Yunel Escobar, Braves– His name has been raked through trade rumor muck more than any other player at his position, yet I really think that he is available for the right price. Escobar has yet to put together all of his talents, but he is one of the better shortstops that could be available via trade. Though Escobar still makes the minimum, I don’t see this trade happening. The rumors have been swirling that Edwin Jackson and Curtis Granderson are available for the right price, but I don’t see Dave Dombrowski dealing either of them at that price.

Mike Aviles, Royals– It never seems possible to trade within your division, but when you need the help the Royals do, anything is possible (see Mark Teahen trade.) Aviles is coming off Tommy John Surgery and could be a risk at shortstop, but at the right risk you could find a player that could fill the position for years to come. The Royals have Alberto Callaspo and Yuniesky Betancourt up the middle and GM Dayton Moore is looking at all the trade possibilities to fill their roster needs. Another long shot, but a long shot that is definitely worth noting.

Maicer Izturis/Brandon Wood, Anaheim– Just a few weeks ago I would have thought it was insane for these guys to come to Detroit. Now with the Angels interested in Curtis Granderson, it is less than far fetched. What Dave Dombrowski is looking for is talent without the salary burden. In a package that includes pitching, Izturis and Wood offer someone that could play right away regularly at the shortstop position.  Wood was once the number one prospect in the Angels system, but hasn’t panned out. Izturis can play all around the infield, which would spell time for Brandon Inge, next year’s second baseman, and could allow for a youngster like Cale Iorg to get some playing time.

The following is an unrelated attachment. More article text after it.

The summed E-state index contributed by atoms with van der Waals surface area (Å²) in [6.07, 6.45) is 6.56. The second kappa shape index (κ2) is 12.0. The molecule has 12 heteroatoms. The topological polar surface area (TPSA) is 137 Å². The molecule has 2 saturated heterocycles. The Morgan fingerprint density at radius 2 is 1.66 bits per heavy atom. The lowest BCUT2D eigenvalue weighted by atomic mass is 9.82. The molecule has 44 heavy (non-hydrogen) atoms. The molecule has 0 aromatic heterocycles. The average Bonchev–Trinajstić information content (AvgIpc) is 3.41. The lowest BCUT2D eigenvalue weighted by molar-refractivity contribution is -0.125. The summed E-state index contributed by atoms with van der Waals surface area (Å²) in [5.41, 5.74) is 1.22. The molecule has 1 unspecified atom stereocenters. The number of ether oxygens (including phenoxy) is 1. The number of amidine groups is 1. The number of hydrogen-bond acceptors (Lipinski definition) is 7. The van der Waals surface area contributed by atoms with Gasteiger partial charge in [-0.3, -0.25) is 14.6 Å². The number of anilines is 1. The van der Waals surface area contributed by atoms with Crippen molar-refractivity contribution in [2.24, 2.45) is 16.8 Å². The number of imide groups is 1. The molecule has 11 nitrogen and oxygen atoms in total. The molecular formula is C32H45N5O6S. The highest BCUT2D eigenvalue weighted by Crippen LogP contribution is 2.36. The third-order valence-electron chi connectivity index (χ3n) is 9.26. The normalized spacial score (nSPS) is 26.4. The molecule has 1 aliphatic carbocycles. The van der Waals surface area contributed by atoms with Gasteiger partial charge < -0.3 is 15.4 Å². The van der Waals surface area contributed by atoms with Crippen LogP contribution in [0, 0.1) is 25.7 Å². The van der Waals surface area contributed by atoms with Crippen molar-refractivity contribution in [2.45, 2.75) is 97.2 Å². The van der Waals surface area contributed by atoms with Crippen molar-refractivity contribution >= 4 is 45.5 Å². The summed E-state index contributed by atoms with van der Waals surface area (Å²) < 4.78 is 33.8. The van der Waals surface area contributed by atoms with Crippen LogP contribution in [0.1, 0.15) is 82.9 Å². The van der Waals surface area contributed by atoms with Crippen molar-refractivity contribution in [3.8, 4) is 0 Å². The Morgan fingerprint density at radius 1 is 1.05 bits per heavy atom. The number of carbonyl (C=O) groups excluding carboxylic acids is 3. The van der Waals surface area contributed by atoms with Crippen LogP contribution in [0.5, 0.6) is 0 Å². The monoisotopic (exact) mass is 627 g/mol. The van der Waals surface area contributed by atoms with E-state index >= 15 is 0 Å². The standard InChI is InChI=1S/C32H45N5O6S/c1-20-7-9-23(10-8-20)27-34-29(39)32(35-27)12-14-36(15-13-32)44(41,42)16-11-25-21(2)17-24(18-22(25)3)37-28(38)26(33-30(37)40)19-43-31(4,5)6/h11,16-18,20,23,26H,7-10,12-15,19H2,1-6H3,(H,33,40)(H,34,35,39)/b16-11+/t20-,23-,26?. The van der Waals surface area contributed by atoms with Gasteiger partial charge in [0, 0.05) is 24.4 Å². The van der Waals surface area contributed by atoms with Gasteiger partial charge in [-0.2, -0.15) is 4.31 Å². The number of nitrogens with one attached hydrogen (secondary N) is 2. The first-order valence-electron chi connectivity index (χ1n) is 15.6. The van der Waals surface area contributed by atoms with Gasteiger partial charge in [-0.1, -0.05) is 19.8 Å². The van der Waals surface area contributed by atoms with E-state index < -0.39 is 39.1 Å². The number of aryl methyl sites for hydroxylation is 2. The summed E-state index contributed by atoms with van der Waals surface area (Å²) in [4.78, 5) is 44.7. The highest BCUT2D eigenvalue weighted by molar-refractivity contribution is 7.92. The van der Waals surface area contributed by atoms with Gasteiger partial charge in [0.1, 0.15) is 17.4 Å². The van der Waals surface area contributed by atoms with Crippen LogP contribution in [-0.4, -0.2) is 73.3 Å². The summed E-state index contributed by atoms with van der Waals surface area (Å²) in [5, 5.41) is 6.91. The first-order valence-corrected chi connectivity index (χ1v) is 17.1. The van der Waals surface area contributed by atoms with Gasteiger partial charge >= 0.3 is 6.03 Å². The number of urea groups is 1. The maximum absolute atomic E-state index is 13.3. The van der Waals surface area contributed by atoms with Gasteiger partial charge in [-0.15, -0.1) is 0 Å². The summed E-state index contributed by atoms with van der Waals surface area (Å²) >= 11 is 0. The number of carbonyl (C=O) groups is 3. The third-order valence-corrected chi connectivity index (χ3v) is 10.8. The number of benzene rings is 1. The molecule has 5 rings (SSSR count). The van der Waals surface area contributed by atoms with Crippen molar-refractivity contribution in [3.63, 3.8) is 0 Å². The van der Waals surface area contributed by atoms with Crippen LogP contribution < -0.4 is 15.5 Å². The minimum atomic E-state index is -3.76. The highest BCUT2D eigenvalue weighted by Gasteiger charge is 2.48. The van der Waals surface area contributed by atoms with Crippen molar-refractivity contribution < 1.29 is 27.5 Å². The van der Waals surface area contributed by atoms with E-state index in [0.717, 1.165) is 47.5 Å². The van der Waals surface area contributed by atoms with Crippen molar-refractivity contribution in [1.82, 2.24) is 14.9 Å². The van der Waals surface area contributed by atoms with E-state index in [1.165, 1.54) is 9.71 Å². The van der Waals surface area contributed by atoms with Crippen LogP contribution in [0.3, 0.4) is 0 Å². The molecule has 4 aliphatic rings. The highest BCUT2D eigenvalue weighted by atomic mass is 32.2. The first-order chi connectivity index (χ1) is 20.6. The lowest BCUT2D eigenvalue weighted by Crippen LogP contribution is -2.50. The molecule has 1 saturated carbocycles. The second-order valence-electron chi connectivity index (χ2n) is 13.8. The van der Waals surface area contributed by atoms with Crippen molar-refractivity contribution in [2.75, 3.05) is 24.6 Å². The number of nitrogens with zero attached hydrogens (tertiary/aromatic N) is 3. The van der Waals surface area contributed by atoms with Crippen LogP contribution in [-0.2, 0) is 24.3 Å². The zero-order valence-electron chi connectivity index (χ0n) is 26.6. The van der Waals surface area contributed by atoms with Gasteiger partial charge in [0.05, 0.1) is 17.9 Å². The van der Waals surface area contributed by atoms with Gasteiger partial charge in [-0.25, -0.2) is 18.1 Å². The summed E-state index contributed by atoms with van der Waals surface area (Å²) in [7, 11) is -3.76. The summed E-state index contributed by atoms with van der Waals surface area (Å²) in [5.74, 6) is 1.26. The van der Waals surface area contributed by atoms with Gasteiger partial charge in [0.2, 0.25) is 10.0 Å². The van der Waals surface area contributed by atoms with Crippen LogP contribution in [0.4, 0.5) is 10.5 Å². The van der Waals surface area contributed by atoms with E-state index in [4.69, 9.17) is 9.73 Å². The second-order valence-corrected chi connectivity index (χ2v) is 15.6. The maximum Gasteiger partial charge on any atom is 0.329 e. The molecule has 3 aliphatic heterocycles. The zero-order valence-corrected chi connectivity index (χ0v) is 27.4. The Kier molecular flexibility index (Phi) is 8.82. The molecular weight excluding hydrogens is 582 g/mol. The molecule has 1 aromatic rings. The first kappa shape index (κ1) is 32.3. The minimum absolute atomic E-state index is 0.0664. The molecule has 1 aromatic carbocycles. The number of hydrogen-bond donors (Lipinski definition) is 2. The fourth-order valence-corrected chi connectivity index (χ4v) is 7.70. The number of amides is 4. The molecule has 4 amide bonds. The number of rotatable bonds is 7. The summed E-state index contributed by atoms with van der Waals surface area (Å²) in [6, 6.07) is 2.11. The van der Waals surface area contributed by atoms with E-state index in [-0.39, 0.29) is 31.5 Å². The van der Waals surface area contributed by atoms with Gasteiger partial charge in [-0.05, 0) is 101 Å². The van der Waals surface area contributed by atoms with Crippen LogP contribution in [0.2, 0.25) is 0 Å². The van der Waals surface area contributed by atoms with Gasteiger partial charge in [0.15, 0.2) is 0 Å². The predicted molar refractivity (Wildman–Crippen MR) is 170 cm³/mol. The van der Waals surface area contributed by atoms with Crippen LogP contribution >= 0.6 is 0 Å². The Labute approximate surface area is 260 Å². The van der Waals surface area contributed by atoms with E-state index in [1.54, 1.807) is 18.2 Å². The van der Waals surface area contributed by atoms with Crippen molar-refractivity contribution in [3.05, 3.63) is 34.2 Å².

The One Year Wonder:

This year’s free agent market isn’t the deepest at shortstop.  There are journeyman, phonies, and guys with a bunch of potential that have done everything but shine that ability. With so much money on the books clearing next year, and with Derek Jeter, Jimmy Rollins, Jose Reyes and Maicer Izturis possibly available via free agency, a one year wonder like Adam Everett in 2009  could be a possibility.

When last season started, the Tigers had hoped that Cale Iorg would be ready for this upcoming season. After struggling with his stick, one or more years of development might be needed.  Here are some names that could spark interest if they are willing to sign a one year deal.

Omar Vizquel, Rangers– Last week many thought that the seasoned vet was going to return to the Rangers in pre-determined back up role. Now the vet with the golden glove is searching the free agent market looking for the best job available. If Vizquel is willing to give up some of the money, he could return to his seem to be favored American League and have at least a 50/50 share in the starting gig in Detroit. Who else could be a better teacher to not only the younger shortstop who makes this team, but to Scott Sizemore. Vizquel will help Sizemore defensively on the double play and in the hole with his range even at the age of 43.